A COMPLEXITY-THEORETIC FOUNDATION FOR
This material is based upon work supported by the National
Science Foundation under Grant IIS-0242435.
A paper watermark is an imprint stamped on important paper documents to
guarantee their authenticity. The ease of duplicating, manipulating, and
transmitting information on the World Wide Web has made protection of digital
documents an urgent research topic. The emerging field of digital watermarking
seeks to invent methods of embedding some information (watermark) into
a digital document so that the information is conspicuous and yet difficult
to fake or remove. Digital watermarks can be used for copyright protection,
fingerprinting, digital signatures, advertising, annotations and captioning,
access control, covert communications, and digital warfare.
Any opinions, findings and conclusions or recomendations expressed in this material are those of the author(s) and do not necessarily reflect the views of the National Science Foundation (NSF).
This project is a continuation of the PI's ongoing research on the foundations of digital watermarking, which has been supported by NSF and DoD.
It aims to develop a firm complexity-theoretic
foundation for digital image watermarking systems which accurately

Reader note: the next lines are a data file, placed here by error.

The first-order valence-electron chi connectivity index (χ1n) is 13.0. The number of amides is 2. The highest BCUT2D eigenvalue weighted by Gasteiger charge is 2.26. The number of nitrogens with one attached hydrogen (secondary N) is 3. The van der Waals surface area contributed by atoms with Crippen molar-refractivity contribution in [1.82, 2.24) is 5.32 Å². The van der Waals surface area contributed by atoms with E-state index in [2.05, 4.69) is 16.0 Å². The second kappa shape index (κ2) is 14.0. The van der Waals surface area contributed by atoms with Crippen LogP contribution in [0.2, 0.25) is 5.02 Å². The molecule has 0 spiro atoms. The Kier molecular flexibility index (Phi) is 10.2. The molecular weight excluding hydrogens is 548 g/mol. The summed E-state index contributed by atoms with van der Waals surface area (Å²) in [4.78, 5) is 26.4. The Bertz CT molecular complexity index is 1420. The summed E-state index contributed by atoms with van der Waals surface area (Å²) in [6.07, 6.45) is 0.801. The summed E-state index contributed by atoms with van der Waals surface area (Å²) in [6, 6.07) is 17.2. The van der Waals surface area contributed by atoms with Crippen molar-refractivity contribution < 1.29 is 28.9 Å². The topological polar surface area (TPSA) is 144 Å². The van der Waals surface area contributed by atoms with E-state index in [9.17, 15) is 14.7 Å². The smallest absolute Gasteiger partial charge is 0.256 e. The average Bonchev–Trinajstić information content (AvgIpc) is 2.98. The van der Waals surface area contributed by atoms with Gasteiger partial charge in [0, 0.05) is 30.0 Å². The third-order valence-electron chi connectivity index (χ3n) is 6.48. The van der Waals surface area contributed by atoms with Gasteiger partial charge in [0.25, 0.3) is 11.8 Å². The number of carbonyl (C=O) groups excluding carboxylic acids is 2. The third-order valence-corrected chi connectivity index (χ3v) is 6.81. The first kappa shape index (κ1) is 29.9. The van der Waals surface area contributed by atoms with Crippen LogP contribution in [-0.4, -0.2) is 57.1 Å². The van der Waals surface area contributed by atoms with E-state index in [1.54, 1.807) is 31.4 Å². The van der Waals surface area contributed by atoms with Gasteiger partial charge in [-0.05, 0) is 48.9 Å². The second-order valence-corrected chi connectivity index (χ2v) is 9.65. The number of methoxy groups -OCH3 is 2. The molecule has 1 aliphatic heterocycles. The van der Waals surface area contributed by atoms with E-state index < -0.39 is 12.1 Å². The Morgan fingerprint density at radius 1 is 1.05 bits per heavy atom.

reflects two fundamental constraints on the insertion and extraction algorithms, namely that they must be fast and also preserve the perceptual fidelity of their inputs. It will allow researchers to characterize
image watermarking systems in a precise manner according to four important criteria: capacity, efficiency, robustness, and transparency.
Specifically, the following activities are planned:
- proving or disproving existence of computationally secure image watermarking systems under various formal models and characterizations of the insertion, extraction, and tampering algorithms used in watermarking systems;
- characterizing the class of algorithms that preserve perceptual fidelity of input images under various distortion metrics that are supported by current theories of vision (these algorithms are called hiding functions);
- designing and teaching a course in digital watermarking at Santa Clara University;
- developing a real-world application using fragile watermarks.